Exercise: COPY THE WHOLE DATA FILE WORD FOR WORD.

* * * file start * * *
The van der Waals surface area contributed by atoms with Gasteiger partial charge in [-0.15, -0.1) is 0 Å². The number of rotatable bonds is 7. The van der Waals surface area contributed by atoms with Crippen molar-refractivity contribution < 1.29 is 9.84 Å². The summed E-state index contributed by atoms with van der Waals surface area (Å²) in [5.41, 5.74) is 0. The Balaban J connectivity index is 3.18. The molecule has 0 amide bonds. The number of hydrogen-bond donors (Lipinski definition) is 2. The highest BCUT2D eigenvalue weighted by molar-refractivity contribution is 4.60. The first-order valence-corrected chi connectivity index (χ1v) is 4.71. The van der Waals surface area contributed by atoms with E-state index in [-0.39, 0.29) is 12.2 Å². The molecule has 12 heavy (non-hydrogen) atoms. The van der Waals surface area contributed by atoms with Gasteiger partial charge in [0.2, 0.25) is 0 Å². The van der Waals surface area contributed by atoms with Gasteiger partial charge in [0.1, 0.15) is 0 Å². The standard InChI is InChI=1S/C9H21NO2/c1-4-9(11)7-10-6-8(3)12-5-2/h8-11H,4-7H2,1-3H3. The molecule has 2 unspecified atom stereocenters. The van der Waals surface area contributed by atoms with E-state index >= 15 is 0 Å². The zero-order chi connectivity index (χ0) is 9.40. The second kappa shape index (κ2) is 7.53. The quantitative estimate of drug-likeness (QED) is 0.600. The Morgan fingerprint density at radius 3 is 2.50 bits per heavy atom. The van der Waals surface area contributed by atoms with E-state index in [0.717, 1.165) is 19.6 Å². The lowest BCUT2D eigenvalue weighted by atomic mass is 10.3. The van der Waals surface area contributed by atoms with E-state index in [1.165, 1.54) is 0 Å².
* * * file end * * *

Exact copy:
The van der Waals surface area contributed by atoms with Gasteiger partial charge in [-0.15, -0.1) is 0 Å². The number of rotatable bonds is 7. The van der Waals surface area contributed by atoms with Crippen molar-refractivity contribution < 1.29 is 9.84 Å². The summed E-state index contributed by atoms with van der Waals surface area (Å²) in [5.41, 5.74) is 0. The Balaban J connectivity index is 3.18. The molecule has 0 amide bonds. The number of hydrogen-bond donors (Lipinski definition) is 2. The highest BCUT2D eigenvalue weighted by molar-refractivity contribution is 4.60. The first-order valence-corrected chi connectivity index (χ1v) is 4.71. The van der Waals surface area contributed by atoms with E-state index in [-0.39, 0.29) is 12.2 Å². The molecule has 12 heavy (non-hydrogen) atoms. The van der Waals surface area contributed by atoms with Gasteiger partial charge in [0.2, 0.25) is 0 Å². The van der Waals surface area contributed by atoms with Gasteiger partial charge in [0.1, 0.15) is 0 Å². The standard InChI is InChI=1S/C9H21NO2/c1-4-9(11)7-10-6-8(3)12-5-2/h8-11H,4-7H2,1-3H3. The molecule has 2 unspecified atom stereocenters. The van der Waals surface area contributed by atoms with E-state index >= 15 is 0 Å². The zero-order chi connectivity index (χ0) is 9.40. The second kappa shape index (κ2) is 7.53. The quantitative estimate of drug-likeness (QED) is 0.600. The Morgan fingerprint density at radius 3 is 2.50 bits per heavy atom. The van der Waals surface area contributed by atoms with E-state index in [0.717, 1.165) is 19.6 Å². The lowest BCUT2D eigenvalue weighted by atomic mass is 10.3. The van der Waals surface area contributed by atoms with E-state index in [1.165, 1.54) is 0 Å².